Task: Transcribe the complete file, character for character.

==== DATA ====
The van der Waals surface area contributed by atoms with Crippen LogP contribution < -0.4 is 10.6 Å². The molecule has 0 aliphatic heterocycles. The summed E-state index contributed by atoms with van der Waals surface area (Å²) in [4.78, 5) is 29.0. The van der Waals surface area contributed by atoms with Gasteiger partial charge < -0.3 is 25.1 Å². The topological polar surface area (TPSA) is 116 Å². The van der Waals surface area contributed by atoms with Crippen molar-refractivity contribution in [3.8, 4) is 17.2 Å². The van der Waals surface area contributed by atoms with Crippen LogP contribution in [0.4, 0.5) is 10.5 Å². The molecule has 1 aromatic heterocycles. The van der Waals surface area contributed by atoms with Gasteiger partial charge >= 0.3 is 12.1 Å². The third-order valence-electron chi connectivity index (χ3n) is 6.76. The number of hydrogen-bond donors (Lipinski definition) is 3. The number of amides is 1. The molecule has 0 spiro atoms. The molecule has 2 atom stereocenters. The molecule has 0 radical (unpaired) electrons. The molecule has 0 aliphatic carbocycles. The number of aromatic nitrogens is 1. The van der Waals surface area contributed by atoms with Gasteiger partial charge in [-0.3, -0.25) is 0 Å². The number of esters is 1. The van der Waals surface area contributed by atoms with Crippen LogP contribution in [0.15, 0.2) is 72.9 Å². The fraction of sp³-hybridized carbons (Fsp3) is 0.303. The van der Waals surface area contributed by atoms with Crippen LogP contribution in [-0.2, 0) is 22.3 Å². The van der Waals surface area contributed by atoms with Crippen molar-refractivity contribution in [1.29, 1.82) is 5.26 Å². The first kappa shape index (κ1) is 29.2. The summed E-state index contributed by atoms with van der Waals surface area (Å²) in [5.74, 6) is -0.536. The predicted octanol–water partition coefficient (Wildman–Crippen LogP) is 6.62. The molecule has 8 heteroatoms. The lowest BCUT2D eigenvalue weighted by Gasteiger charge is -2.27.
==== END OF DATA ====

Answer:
The van der Waals surface area contributed by atoms with Crippen LogP contribution < -0.4 is 10.6 Å². The molecule has 0 aliphatic heterocycles. The summed E-state index contributed by atoms with van der Waals surface area (Å²) in [4.78, 5) is 29.0. The van der Waals surface area contributed by atoms with Gasteiger partial charge < -0.3 is 25.1 Å². The topological polar surface area (TPSA) is 116 Å². The van der Waals surface area contributed by atoms with Crippen molar-refractivity contribution in [3.8, 4) is 17.2 Å². The van der Waals surface area contributed by atoms with Crippen LogP contribution in [0.4, 0.5) is 10.5 Å². The molecule has 1 aromatic heterocycles. The van der Waals surface area contributed by atoms with Gasteiger partial charge >= 0.3 is 12.1 Å². The third-order valence-electron chi connectivity index (χ3n) is 6.76. The number of hydrogen-bond donors (Lipinski definition) is 3. The number of amides is 1. The molecule has 0 spiro atoms. The molecule has 2 atom stereocenters. The molecule has 0 radical (unpaired) electrons. The molecule has 0 aliphatic carbocycles. The number of aromatic nitrogens is 1. The van der Waals surface area contributed by atoms with Gasteiger partial charge in [-0.3, -0.25) is 0 Å². The number of esters is 1. The van der Waals surface area contributed by atoms with Crippen LogP contribution in [0.15, 0.2) is 72.9 Å². The fraction of sp³-hybridized carbons (Fsp3) is 0.303. The van der Waals surface area contributed by atoms with Crippen LogP contribution in [-0.2, 0) is 22.3 Å². The van der Waals surface area contributed by atoms with Crippen molar-refractivity contribution in [1.29, 1.82) is 5.26 Å². The first kappa shape index (κ1) is 29.2. The summed E-state index contributed by atoms with van der Waals surface area (Å²) in [5.74, 6) is -0.536. The predicted octanol–water partition coefficient (Wildman–Crippen LogP) is 6.62. The molecule has 8 heteroatoms. The lowest BCUT2D eigenvalue weighted by Gasteiger charge is -2.27.